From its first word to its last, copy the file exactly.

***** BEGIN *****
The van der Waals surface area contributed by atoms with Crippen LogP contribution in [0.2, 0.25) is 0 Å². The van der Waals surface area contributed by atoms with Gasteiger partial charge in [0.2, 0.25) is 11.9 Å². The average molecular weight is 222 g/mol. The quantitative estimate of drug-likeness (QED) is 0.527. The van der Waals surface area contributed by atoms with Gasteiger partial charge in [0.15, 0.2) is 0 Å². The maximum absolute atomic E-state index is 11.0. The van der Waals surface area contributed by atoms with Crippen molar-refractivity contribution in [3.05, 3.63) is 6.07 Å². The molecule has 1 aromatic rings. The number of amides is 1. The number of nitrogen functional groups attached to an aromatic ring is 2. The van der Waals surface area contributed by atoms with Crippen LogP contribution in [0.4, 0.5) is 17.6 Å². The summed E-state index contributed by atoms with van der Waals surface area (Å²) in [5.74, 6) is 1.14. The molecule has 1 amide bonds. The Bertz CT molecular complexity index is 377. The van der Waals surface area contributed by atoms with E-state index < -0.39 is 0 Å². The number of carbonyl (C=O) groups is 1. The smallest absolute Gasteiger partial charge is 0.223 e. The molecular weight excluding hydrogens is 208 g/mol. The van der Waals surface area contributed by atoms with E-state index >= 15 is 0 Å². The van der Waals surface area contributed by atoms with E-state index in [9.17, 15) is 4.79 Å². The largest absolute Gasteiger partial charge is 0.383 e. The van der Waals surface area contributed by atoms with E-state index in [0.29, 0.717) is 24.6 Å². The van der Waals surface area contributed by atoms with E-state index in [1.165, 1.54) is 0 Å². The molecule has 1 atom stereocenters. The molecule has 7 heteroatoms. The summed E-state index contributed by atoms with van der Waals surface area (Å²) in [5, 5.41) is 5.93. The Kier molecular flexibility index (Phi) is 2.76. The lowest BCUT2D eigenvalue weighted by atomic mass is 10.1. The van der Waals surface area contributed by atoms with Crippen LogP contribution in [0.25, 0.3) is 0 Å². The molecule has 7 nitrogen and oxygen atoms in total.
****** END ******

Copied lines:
The van der Waals surface area contributed by atoms with Crippen LogP contribution in [0.2, 0.25) is 0 Å². The van der Waals surface area contributed by atoms with Gasteiger partial charge in [0.2, 0.25) is 11.9 Å². The average molecular weight is 222 g/mol. The quantitative estimate of drug-likeness (QED) is 0.527. The van der Waals surface area contributed by atoms with Gasteiger partial charge in [0.15, 0.2) is 0 Å². The maximum absolute atomic E-state index is 11.0. The van der Waals surface area contributed by atoms with Crippen molar-refractivity contribution in [3.05, 3.63) is 6.07 Å². The molecule has 1 aromatic rings. The number of amides is 1. The number of nitrogen functional groups attached to an aromatic ring is 2. The van der Waals surface area contributed by atoms with Crippen LogP contribution in [0.4, 0.5) is 17.6 Å². The summed E-state index contributed by atoms with van der Waals surface area (Å²) in [5.74, 6) is 1.14. The molecule has 1 amide bonds. The Bertz CT molecular complexity index is 377. The van der Waals surface area contributed by atoms with E-state index < -0.39 is 0 Å². The number of carbonyl (C=O) groups is 1. The smallest absolute Gasteiger partial charge is 0.223 e. The molecular weight excluding hydrogens is 208 g/mol. The van der Waals surface area contributed by atoms with E-state index >= 15 is 0 Å². The van der Waals surface area contributed by atoms with E-state index in [9.17, 15) is 4.79 Å². The largest absolute Gasteiger partial charge is 0.383 e. The van der Waals surface area contributed by atoms with E-state index in [0.29, 0.717) is 24.6 Å². The van der Waals surface area contributed by atoms with E-state index in [1.165, 1.54) is 0 Å². The molecule has 1 atom stereocenters. The molecule has 7 heteroatoms. The summed E-state index contributed by atoms with van der Waals surface area (Å²) in [5, 5.41) is 5.93. The Kier molecular flexibility index (Phi) is 2.76. The lowest BCUT2D eigenvalue weighted by atomic mass is 10.1. The van der Waals surface area contributed by atoms with Crippen LogP contribution in [0.25, 0.3) is 0 Å². The molecule has 7 nitrogen and oxygen atoms in total.